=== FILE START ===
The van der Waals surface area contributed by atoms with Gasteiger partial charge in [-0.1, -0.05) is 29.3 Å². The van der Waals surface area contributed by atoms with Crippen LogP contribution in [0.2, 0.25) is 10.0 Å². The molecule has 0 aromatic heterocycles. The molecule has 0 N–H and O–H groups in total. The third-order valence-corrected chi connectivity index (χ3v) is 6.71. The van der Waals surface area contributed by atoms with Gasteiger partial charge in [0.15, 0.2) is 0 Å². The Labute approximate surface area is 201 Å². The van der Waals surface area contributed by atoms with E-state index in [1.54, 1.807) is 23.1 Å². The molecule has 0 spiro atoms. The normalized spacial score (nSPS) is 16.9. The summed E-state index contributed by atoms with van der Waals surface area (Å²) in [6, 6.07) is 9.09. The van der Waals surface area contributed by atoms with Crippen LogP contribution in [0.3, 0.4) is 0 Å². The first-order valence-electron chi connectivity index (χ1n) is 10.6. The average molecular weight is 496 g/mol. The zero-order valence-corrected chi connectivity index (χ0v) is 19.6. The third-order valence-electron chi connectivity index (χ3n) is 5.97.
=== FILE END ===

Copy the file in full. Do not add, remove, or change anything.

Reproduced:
The van der Waals surface area contributed by atoms with Gasteiger partial charge in [-0.1, -0.05) is 29.3 Å². The van der Waals surface area contributed by atoms with Crippen LogP contribution in [0.2, 0.25) is 10.0 Å². The molecule has 0 aromatic heterocycles. The molecule has 0 N–H and O–H groups in total. The third-order valence-corrected chi connectivity index (χ3v) is 6.71. The van der Waals surface area contributed by atoms with Gasteiger partial charge in [0.15, 0.2) is 0 Å². The Labute approximate surface area is 201 Å². The van der Waals surface area contributed by atoms with E-state index in [1.54, 1.807) is 23.1 Å². The molecule has 0 spiro atoms. The normalized spacial score (nSPS) is 16.9. The summed E-state index contributed by atoms with van der Waals surface area (Å²) in [6, 6.07) is 9.09. The van der Waals surface area contributed by atoms with Crippen LogP contribution in [0.3, 0.4) is 0 Å². The first-order valence-electron chi connectivity index (χ1n) is 10.6. The average molecular weight is 496 g/mol. The zero-order valence-corrected chi connectivity index (χ0v) is 19.6. The third-order valence-electron chi connectivity index (χ3n) is 5.97.